The time has finally come: you are ready to take the leap into buying your first home! This is an incredibly exciting- albeit, tremendous – undertaking. As you begin your real estate research, you may feel as though there is information being directed at you from an infinite number sources. With so many steps in the home buying process to conquer, a considerable amount of life-changing decisions to make, and an impending housewarming party to organize, this process can be extremely overwhelming.
With this in mind, where do you start? What are you really getting yourself into? Your Castle has gathered the best tips and tricks from experts (a.k.a. past home buyers and our highly experienced real estate agents) that you need to know before purchasing your first home.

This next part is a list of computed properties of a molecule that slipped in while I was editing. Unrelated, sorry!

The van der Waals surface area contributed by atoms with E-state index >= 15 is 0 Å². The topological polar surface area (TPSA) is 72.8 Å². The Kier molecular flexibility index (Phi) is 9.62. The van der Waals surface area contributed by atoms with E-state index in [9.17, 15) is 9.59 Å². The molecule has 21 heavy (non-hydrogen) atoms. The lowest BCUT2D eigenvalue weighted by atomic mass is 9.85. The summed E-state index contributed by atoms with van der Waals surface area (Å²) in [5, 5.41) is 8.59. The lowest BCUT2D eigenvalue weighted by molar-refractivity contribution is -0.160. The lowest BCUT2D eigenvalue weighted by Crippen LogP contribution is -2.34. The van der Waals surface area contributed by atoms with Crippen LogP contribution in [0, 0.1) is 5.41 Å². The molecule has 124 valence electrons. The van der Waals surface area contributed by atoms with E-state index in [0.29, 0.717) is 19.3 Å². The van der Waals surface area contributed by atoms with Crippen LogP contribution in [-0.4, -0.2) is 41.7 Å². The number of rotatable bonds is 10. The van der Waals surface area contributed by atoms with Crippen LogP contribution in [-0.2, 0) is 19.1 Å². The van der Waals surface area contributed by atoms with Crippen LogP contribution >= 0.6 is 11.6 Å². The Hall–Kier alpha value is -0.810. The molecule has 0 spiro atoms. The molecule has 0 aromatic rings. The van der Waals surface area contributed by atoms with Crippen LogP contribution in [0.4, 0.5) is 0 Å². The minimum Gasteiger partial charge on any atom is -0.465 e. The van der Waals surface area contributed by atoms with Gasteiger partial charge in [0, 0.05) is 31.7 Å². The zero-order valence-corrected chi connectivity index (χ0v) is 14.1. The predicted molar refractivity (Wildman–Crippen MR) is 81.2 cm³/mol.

Here are the top 5 things you need to be aware of as you begin the undertaking of becoming a homeowner:
1. The home buying process doesn’t actually begin with searching for a house.
Buying a home begins with becoming pre-approved for financing a mortgage through a qualified lender. While this is not exactly the most thrilling step in the home buying process, it is arguably one of the most crucial actions you will take. Mortgage lenders determine your buying power- or, your cash available combined with your borrowing capacity. This is a vital step in the buying process – it can often be the difference between having your purchasing offer accepted or rejected.